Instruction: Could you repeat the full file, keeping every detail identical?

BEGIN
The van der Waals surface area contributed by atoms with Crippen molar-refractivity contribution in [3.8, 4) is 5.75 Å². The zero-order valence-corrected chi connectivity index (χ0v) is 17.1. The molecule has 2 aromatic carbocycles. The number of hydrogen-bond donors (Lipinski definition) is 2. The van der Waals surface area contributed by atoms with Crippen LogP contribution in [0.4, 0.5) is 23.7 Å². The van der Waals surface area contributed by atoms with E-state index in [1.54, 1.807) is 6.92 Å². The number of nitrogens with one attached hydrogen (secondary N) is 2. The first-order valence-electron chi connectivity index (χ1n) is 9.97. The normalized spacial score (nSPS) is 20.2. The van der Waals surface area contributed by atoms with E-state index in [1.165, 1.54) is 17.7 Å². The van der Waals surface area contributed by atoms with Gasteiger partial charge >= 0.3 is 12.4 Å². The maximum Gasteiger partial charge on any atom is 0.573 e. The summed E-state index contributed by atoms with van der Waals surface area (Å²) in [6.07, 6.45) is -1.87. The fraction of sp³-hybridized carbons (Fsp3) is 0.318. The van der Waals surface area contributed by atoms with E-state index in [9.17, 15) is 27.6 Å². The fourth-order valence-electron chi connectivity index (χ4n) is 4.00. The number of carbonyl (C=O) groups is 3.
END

The van der Waals surface area contributed by atoms with Crippen molar-refractivity contribution in [3.8, 4) is 5.75 Å². The zero-order valence-corrected chi connectivity index (χ0v) is 17.1. The molecule has 2 aromatic carbocycles. The number of hydrogen-bond donors (Lipinski definition) is 2. The van der Waals surface area contributed by atoms with Crippen LogP contribution in [0.4, 0.5) is 23.7 Å². The van der Waals surface area contributed by atoms with E-state index in [1.54, 1.807) is 6.92 Å². The number of nitrogens with one attached hydrogen (secondary N) is 2. The first-order valence-electron chi connectivity index (χ1n) is 9.97. The normalized spacial score (nSPS) is 20.2. The van der Waals surface area contributed by atoms with E-state index in [1.165, 1.54) is 17.7 Å². The van der Waals surface area contributed by atoms with Gasteiger partial charge >= 0.3 is 12.4 Å². The maximum Gasteiger partial charge on any atom is 0.573 e. The summed E-state index contributed by atoms with van der Waals surface area (Å²) in [6.07, 6.45) is -1.87. The fraction of sp³-hybridized carbons (Fsp3) is 0.318. The van der Waals surface area contributed by atoms with E-state index in [9.17, 15) is 27.6 Å². The fourth-order valence-electron chi connectivity index (χ4n) is 4.00. The number of carbonyl (C=O) groups is 3.